Feb 1, 2012, 1:01 PM
Oceanic Bank (Gambia) Limited has refuted allegations that the bank is deducting D50 from its customers, savings who converged at the bank's head office following an announcement by the Central Bank that the bank failed to meet the capital requirement of D150 million, and thus decided to wind up its operations in the country.
According to Thomas Kojo Quayson, Head of Corporate Communications, who spoke on behalf of the bank, the allegations are "baseless fabrications that are fictions and not facts".
Mr Quayson, who spoke to this reporter who visited the bank yesterday, also ruled out the allegation that the bank's winding up was due to administrative and operational failures.
"Since the bank started operations in this country, it was one of the most innovative and reliable financial institutions," he said, adding that the problem emanated from the bank's parent body in Nigeria.
"Let me start by clarifying that there are no customers storming this bank. What is happening is that customers have been asked to come and take their monies. All those depositors are being asked to come and collect their deposits," he told this reporter.
Oceanic Bank (Gambia) Limited, Kojo explained, has nothing to do with the bank's problem.
"But Oceanic Bank International in Nigeria had a universal licence, but has now decided to opt for a national banking licence, hence it could not operate subsidiaries," he stated.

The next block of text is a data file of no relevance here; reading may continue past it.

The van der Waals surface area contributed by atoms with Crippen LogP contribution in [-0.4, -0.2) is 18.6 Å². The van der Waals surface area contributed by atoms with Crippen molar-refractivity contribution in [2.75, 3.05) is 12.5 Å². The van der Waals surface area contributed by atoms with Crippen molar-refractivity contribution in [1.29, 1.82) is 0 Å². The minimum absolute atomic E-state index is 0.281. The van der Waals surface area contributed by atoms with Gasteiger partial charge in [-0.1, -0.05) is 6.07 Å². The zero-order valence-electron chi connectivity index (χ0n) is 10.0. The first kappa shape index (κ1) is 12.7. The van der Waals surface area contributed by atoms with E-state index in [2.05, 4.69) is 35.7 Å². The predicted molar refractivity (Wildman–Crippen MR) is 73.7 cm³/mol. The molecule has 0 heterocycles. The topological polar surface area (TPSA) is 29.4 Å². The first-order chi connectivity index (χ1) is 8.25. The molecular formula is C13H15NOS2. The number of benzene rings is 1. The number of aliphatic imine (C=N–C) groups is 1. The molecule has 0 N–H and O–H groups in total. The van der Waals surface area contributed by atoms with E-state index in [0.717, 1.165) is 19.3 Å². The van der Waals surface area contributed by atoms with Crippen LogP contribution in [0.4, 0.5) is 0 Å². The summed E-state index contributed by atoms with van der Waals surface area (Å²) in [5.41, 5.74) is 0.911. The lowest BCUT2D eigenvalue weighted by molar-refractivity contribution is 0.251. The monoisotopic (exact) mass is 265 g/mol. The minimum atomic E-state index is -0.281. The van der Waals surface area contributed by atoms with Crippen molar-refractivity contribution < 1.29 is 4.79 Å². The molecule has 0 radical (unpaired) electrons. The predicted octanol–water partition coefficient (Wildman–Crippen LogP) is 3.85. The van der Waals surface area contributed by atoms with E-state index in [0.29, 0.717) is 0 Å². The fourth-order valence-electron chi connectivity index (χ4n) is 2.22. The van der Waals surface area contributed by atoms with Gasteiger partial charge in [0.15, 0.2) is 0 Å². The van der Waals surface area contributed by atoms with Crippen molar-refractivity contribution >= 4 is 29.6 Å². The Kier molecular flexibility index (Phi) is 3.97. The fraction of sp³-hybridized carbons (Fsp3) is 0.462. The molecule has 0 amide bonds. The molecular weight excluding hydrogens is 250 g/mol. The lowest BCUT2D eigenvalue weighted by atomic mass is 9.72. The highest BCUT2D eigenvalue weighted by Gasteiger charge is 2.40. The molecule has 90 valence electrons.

He added: "The Central Bank of The Gambia has issued a press release and the release has made it quite clear that customers should come to the bank and collect their monies, but there has been no one storming the bank. And, further to that, all those who came to the Bank have got their money."
He revealed that Oceanic Bank "is very much liquid, and has paid all our obligations".
"All the customers who came to the bank were taken care of and, as you can see, the customers present here are not much," he asserted.
"What has happened is that Oceanic Bank (Gambia) Limited is a subsidiary of Oceanic Bank Nigeria Plc, which is based in Nigeria. Now, in Nigeria itself, the Central Bank is on a process of reforming the financial sector and, as part of those reforms, they gave directives to all the banks that they should opt for three kinds of licences.
"Initially, there was universal banking which means you can just get a licence and operate anywhere, and this bank was in various places in all parts of Nigeria. Others were in various parts of West Africa. Now the three categories of licence are Regional, National, and International and, for instance, if you want to be in the world over, you will go for International banking licence.
With the national licence, you operate within Nigeria and, if you opt for a Regional licence, you operate in a particular region in Nigeria. Oceanic Bank International which is our parent bank opted for the National Banking Licence as oppose to the International Banking Licence," Kojo explained.
This, he went on, has implications, because Oceanic Bank International has vigorously set up in other parts of the world and, having opted for that national licence, it means they cannot have subsidiaries in other parts of Africa.
He further revealed that the bank's capital is well over D100 million (One hundred million dalais) and it was well on course to meeting the requirement.
"People need to understand that the problem did not start here in The Gambia, but the parent bank in Nigeria. Oceanic Bank (Gambia) is a very viable bank. When this happens you look at the different indicators. The bank was very liquid; the deposit mobilization was increasing steadily in terms of quality assets and loans; we were giving quality loans; and we are a major player in the Gambian economy. Definitely, this is not a matter of systemic failure, but about a policy decision."